Actor Manoj Bajpayee says he has always explored performance-oriented characters throughout his career, but his job is getting tougher now.
Excerpts from the interview:
Q. You are back in Chambal after how many years?
A. Yes. I am back in Chambal. The last time I shot here it was for Shekhar Kapur's "Bandit Queen". How many years ago was that? Maybe 22-23 years ago. Chambal has transformed completely. Firstly, the dacoits are gone. They've all been eliminated. That Chambal in our movies with galloping horses never existed. The little dusty and desolate villages we used to shoot in are now gone. In their place we've rapidly developing towns with sturdy roads, internet connection, satellite television. It's different world...Shining India.
Q. Your career is shining bright?
A. God has been kind. The audience has been kind, though demanding. They expect performances from me every time they come to see a film with me.
Q. Is that tough on you?
A. Very tough. Though I've pursued and explored performance-oriented characters throughout my career, the job is getting tougher now. We've a fresh crop of directors who watch cinema from all over the world on the internet and then expect themselves and their actors to match up to those international standards. The other day a director came to me with a Danish film for reference. I had never heard of it. I actually sat and watched the film to know what he wanted.
Q. Isn't this rather sad that our cinema looks increasingly westwards for approval? Aren't we losing touch with our own cultural heritage?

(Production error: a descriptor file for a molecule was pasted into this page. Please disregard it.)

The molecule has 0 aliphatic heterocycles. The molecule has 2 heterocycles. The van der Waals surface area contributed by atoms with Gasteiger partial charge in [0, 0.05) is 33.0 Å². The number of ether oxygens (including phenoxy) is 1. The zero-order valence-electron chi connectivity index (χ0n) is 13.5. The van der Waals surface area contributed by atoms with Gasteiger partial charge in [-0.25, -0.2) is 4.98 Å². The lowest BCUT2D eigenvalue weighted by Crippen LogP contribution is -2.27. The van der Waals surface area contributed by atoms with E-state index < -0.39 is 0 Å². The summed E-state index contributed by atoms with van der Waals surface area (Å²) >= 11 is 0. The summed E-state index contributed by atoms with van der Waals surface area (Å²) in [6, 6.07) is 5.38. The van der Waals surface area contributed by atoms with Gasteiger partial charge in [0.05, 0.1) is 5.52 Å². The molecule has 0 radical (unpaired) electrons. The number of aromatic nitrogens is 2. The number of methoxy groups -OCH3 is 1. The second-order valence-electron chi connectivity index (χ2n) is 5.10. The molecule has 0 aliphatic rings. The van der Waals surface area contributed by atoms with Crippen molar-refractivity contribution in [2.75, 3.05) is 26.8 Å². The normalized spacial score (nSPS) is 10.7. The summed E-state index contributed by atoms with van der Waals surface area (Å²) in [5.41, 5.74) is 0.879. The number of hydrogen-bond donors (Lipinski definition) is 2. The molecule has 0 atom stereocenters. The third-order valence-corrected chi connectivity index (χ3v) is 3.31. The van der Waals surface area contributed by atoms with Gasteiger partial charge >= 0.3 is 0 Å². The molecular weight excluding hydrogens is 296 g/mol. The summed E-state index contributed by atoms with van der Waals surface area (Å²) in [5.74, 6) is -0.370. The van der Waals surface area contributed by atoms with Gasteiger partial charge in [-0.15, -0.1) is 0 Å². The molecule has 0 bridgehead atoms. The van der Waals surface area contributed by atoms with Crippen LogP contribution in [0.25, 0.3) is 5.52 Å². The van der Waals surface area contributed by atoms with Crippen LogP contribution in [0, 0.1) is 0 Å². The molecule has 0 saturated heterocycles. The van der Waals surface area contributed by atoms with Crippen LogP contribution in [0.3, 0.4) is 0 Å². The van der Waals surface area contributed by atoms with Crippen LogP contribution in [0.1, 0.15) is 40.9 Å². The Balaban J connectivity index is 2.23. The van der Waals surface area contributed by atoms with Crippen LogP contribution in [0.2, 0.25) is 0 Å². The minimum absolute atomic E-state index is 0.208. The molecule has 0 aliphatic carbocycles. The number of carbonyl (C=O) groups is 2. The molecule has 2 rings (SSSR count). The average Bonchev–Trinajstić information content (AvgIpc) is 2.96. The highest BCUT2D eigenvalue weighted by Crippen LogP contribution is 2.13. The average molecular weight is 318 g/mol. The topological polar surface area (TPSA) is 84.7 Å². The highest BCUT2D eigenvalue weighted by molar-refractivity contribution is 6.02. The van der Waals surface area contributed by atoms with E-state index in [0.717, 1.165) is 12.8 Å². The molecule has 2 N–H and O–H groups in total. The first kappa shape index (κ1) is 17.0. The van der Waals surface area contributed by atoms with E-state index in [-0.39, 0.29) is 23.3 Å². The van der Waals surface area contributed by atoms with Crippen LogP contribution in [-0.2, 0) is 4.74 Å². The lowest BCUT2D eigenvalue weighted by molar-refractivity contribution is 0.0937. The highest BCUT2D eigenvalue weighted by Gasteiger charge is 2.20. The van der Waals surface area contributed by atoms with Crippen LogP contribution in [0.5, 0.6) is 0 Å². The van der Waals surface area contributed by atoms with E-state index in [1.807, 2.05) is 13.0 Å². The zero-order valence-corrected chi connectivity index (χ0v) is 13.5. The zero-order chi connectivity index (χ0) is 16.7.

A. It isn't sad. It's the reality. If we want to keep up with the rest of the world we have to match global standards. And trust me, we are not losing our cultural identity. There are so many youngsters who come up to me and talk about my characters in "Gangs Of Wasseypur" and "Aligarh". These are films that are as Indian as they can get.
Q. Speaking of "Aligarh", it remains my most favourite performance of yours?
A. Loneliness was a new emotion for me. I've never experienced loneliness in my life. The professor in "Aligarh" was isolated by choice. Give him his Lata Mangeshkar songs and two pegs of rum and he was fine in his own company. I consider it the first in my trilogy of loneliness. I've done two more film that explore the dynamics of loneliness. One is "Bhosle" which I've just completed with director Devashish Makhija It's the story of a retired police constable. We had a tough time getting producers for the project. Finally we've somehow managed to get the funds to complete the film.
Q. And the third film on loneliness?
A. The third film in my loneliness trilogy is Deepesh Jain's "Gali Galaiyan" ("In The Shadows"). It is the most difficult character I've ever portrayed in my entire career. I play a man rapidly losing hold of reality. We shot the film in Old Delhi in complete isolation. I was locked away from all communication for weeks. I didn't even tell my immediate family where I was.
Q. Your wife Shabana didn't know where you were?